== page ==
Service dogs and therapy dogs are usually two different animals. A service dog is “trained to do work or perform tasks to help an individual with a disability.” People are generally asked not to engage with a service dog and distract it from its duties. A therapy dog, on the other hand, wants to meet new people and be petted by them. That’s their job!
But Midnight performs both jobs brilliantly.
Former Marine Fred Blaess adopted her in 2007. He wasn’t looking for a therapy dog, or a service dog. He simply sought a four-footed hiking companion. He bonded immediately with Midnight, a pure black German shepherd. She had been turned in to the shelter by her former owners, who said she had gotten “too big.” (What did they expect a German Shepherd puppy to grow into? A toy poodle?)
In 2008, Fred and Midnight moved to a mountain home near Hendersonville. Just on instinct, Midnight became a sentry, warning Blaess about the invasions of deer and turkeys on their property. Oh, she also warned him about the paroled felon hiding under their porch. Midnight sniffed him out, barked, and he ran off down the mountain. He evidently didn’t know Blaess had never even seen Midnight curl her lip or heard her growl.
As time went on, Blaess’ hearing problem became a hearing loss. But Midnight knows how to get his attention anyway. She simply goes to him and makes it plain by whatever means necessary that there is something that needs attending to. Sometimes, that means someone has stopped by. When Blaess then lets that someone in, Midnight acts as hostess, offering to share one or more of her toys with the visitor.
When Blaess’ had a knee replacement, a therapist came to his home to help his recovery. When the therapist saw Midnight alerting Blaess to his arrival, he said: “She’s a service dog.” Although she wasn’t professionally trained as a service dog, Midnight certainly “does work” and “performs tasks” for Blaess.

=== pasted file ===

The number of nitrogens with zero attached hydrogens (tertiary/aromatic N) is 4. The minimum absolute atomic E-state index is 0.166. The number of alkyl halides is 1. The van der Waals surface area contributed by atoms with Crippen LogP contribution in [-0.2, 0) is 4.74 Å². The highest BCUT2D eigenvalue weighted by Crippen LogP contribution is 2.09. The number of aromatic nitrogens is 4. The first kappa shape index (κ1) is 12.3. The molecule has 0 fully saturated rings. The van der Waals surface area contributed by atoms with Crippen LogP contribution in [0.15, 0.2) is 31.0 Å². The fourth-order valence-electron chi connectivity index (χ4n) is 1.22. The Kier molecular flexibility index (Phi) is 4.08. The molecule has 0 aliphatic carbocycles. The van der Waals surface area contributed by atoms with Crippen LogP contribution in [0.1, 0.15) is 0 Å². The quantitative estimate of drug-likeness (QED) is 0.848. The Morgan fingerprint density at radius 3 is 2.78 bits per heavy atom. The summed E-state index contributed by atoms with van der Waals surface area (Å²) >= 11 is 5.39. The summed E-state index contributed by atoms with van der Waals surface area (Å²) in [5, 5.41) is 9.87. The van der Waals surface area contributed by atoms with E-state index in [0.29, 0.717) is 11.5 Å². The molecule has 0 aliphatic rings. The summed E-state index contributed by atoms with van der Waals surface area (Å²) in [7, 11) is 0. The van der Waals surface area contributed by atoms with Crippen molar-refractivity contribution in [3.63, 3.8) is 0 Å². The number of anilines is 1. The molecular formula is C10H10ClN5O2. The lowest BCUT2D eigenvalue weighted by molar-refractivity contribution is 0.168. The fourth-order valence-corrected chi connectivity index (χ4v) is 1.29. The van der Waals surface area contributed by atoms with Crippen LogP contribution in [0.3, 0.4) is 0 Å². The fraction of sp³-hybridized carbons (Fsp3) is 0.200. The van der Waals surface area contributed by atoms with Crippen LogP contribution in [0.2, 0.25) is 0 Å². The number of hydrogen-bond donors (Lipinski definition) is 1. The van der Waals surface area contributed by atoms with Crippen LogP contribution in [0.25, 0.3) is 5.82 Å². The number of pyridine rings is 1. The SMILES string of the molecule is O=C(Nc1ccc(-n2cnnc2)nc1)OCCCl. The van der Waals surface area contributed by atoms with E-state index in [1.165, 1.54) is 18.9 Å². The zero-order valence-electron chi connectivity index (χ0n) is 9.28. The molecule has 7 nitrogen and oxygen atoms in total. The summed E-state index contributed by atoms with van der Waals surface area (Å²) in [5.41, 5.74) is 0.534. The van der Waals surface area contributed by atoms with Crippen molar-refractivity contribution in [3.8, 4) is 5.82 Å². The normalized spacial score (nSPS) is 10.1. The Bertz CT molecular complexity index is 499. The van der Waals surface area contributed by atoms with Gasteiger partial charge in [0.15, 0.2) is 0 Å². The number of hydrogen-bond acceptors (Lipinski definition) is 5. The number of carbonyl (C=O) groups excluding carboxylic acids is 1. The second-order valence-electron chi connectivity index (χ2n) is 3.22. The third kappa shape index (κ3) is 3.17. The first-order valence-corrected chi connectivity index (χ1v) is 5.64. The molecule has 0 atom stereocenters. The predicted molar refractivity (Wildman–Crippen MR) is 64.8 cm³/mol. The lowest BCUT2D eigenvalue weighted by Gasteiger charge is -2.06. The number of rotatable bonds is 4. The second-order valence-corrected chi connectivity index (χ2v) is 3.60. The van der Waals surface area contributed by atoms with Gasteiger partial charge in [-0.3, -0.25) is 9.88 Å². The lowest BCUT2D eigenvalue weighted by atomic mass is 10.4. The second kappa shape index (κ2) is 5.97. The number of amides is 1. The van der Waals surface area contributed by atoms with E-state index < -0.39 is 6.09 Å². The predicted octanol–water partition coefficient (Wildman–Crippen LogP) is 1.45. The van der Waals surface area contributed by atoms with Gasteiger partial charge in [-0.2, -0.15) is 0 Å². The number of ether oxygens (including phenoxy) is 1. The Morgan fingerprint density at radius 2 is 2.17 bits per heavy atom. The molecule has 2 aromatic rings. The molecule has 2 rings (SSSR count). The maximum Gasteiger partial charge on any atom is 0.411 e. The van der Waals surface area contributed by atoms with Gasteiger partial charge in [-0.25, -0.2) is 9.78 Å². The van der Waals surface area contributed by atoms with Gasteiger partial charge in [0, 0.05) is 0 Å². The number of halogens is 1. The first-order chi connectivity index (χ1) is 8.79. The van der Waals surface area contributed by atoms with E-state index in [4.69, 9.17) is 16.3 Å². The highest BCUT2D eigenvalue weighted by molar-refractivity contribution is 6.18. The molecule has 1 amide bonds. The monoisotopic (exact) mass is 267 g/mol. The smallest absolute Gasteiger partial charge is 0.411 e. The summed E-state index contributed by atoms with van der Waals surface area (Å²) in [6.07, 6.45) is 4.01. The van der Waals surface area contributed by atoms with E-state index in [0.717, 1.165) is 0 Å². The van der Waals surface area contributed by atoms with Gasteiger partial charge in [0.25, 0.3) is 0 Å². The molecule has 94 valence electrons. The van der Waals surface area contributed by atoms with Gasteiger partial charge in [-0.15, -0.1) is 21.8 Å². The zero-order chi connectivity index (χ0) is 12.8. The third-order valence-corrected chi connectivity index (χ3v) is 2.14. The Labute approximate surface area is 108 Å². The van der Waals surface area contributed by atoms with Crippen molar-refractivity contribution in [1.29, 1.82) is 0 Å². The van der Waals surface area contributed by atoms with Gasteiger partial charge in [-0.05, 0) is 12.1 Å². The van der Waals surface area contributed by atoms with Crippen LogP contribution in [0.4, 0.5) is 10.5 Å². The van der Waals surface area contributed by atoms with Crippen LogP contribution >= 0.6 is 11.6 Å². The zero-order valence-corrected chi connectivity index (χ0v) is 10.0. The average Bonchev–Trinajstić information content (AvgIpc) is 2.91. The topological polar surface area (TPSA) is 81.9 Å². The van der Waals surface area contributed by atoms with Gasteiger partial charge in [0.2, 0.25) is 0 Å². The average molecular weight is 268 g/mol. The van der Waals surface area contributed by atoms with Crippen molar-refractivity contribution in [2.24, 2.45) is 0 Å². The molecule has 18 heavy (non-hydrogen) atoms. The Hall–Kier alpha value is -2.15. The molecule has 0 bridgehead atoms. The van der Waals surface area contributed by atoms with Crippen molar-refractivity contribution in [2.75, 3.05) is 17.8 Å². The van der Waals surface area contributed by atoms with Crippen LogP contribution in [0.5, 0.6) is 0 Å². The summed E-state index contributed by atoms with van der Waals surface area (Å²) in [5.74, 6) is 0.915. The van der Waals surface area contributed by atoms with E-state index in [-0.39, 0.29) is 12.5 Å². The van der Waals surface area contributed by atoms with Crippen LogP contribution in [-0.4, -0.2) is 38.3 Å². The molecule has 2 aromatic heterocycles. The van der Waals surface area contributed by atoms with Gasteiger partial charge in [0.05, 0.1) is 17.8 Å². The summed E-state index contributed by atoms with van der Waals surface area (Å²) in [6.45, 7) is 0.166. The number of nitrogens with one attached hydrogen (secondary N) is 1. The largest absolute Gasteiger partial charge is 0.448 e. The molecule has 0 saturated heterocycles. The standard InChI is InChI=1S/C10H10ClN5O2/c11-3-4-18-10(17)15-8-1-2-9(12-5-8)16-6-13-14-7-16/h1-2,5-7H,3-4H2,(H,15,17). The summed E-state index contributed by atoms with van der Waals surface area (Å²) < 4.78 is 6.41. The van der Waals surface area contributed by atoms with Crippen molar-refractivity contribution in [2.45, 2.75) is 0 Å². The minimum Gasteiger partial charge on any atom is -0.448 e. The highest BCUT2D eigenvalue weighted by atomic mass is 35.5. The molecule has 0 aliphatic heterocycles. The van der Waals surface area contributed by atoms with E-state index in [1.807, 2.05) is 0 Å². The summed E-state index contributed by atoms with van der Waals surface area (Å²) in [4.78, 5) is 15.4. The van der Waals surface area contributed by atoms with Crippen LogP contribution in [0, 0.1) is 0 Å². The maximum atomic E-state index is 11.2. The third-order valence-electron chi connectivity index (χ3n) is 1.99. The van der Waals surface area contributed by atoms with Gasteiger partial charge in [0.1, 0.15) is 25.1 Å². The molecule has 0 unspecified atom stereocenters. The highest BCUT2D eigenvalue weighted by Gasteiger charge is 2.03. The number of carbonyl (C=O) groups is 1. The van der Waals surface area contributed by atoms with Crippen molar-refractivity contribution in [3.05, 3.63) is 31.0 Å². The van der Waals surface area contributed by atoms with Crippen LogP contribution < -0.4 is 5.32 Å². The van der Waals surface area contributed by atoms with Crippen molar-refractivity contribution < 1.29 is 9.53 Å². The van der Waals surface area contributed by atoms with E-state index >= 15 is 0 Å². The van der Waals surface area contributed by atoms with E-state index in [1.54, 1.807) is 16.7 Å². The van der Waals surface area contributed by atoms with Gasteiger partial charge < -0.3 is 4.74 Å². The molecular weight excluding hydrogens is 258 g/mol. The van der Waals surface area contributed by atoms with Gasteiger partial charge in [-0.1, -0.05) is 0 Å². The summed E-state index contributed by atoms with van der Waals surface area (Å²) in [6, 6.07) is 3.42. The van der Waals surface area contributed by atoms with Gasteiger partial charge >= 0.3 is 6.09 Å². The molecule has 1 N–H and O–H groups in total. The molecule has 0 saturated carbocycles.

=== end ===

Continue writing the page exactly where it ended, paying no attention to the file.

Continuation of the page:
In 2014, Blaess decided he wanted to take Midnight to visit patients at the Asheville VA hospital. He and Midnight passed the necessary tests and background checks and became a registered therapy dog team. They then started visiting the hospital once a week. Usually, they just sit in the lounge of the mental health section and chat with patients while they pet Midnight.
Blaess and Midnight also visit three Hendersonville assisted living facilities weekly, instead of every six months as some facilities ask for. On their visits, Blaess and Midnight have to be accompanied by a staff member, since Blaess can’t hear the response when he knocks on a client’s door and asks “May I come in?” But once in the room, Midnight pretty much takes over, greeting the person and letting him or her pet away. A good time is had by all.
Midnight accompanies Blaess everywhere he goes. And everywhere he goes, people want to say hello and pet her. “She stops traffic,” Blaess says. You can read more about the difference between service dogs, therapy dogs and emotional support dogs by clicking here.
Caption: Midnight – therapy dog, service dog, hostess.